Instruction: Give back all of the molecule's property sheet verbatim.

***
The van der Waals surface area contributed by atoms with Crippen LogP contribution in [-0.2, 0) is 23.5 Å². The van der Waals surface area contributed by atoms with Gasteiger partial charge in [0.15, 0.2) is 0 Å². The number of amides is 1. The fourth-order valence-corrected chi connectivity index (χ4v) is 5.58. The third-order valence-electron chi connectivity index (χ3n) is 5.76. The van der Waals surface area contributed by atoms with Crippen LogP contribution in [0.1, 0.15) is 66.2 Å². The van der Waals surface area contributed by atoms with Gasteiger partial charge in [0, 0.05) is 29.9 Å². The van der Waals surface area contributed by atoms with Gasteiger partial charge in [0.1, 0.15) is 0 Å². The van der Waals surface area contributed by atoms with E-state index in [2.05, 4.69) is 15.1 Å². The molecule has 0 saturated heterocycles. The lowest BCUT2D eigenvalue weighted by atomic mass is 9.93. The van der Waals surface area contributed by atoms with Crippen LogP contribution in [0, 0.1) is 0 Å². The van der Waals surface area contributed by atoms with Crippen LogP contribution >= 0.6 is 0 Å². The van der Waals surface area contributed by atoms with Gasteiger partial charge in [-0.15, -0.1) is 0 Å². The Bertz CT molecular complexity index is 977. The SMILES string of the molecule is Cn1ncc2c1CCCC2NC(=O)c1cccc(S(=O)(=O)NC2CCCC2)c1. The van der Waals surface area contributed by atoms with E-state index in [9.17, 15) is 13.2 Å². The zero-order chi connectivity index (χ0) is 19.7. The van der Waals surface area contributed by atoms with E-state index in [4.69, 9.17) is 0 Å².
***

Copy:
The van der Waals surface area contributed by atoms with Crippen LogP contribution in [-0.2, 0) is 23.5 Å². The van der Waals surface area contributed by atoms with Gasteiger partial charge in [0.15, 0.2) is 0 Å². The number of amides is 1. The fourth-order valence-corrected chi connectivity index (χ4v) is 5.58. The third-order valence-electron chi connectivity index (χ3n) is 5.76. The van der Waals surface area contributed by atoms with Crippen LogP contribution in [0.1, 0.15) is 66.2 Å². The van der Waals surface area contributed by atoms with Gasteiger partial charge in [0, 0.05) is 29.9 Å². The van der Waals surface area contributed by atoms with Gasteiger partial charge in [0.1, 0.15) is 0 Å². The van der Waals surface area contributed by atoms with E-state index in [2.05, 4.69) is 15.1 Å². The molecule has 0 saturated heterocycles. The lowest BCUT2D eigenvalue weighted by atomic mass is 9.93. The van der Waals surface area contributed by atoms with Crippen LogP contribution in [0, 0.1) is 0 Å². The van der Waals surface area contributed by atoms with Crippen LogP contribution >= 0.6 is 0 Å². The van der Waals surface area contributed by atoms with Gasteiger partial charge in [-0.15, -0.1) is 0 Å². The Bertz CT molecular complexity index is 977. The SMILES string of the molecule is Cn1ncc2c1CCCC2NC(=O)c1cccc(S(=O)(=O)NC2CCCC2)c1. The van der Waals surface area contributed by atoms with E-state index in [9.17, 15) is 13.2 Å². The zero-order chi connectivity index (χ0) is 19.7. The van der Waals surface area contributed by atoms with E-state index in [4.69, 9.17) is 0 Å².